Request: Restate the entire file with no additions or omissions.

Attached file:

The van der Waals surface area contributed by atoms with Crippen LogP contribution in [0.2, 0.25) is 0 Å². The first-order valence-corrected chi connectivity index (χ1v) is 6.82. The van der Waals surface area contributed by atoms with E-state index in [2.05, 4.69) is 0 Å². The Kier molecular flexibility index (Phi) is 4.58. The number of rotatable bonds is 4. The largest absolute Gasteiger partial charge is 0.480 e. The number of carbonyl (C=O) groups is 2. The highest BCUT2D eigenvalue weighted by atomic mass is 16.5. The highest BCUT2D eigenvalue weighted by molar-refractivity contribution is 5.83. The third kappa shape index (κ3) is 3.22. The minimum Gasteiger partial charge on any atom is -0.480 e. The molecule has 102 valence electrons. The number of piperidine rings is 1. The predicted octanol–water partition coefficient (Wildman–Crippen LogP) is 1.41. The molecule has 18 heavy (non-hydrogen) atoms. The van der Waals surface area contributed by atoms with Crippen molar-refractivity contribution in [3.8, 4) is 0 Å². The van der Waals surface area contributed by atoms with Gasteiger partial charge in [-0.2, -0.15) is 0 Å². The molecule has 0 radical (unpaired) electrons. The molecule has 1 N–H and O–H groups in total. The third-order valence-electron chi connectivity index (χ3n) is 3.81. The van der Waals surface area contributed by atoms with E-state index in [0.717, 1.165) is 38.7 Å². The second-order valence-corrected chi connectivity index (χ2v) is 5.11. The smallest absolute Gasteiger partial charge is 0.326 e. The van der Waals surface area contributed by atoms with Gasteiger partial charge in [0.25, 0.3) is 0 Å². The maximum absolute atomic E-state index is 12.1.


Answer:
The van der Waals surface area contributed by atoms with Crippen LogP contribution in [0.2, 0.25) is 0 Å². The first-order valence-corrected chi connectivity index (χ1v) is 6.82. The van der Waals surface area contributed by atoms with E-state index in [2.05, 4.69) is 0 Å². The Kier molecular flexibility index (Phi) is 4.58. The number of rotatable bonds is 4. The largest absolute Gasteiger partial charge is 0.480 e. The number of carbonyl (C=O) groups is 2. The highest BCUT2D eigenvalue weighted by atomic mass is 16.5. The highest BCUT2D eigenvalue weighted by molar-refractivity contribution is 5.83. The third kappa shape index (κ3) is 3.22. The minimum Gasteiger partial charge on any atom is -0.480 e. The molecule has 102 valence electrons. The number of piperidine rings is 1. The predicted octanol–water partition coefficient (Wildman–Crippen LogP) is 1.41. The molecule has 18 heavy (non-hydrogen) atoms. The van der Waals surface area contributed by atoms with Crippen molar-refractivity contribution in [3.8, 4) is 0 Å². The van der Waals surface area contributed by atoms with Gasteiger partial charge in [-0.2, -0.15) is 0 Å². The molecule has 0 radical (unpaired) electrons. The molecule has 1 N–H and O–H groups in total. The third-order valence-electron chi connectivity index (χ3n) is 3.81. The van der Waals surface area contributed by atoms with E-state index in [0.717, 1.165) is 38.7 Å². The second-order valence-corrected chi connectivity index (χ2v) is 5.11. The smallest absolute Gasteiger partial charge is 0.326 e. The van der Waals surface area contributed by atoms with Gasteiger partial charge in [0.25, 0.3) is 0 Å². The maximum absolute atomic E-state index is 12.1.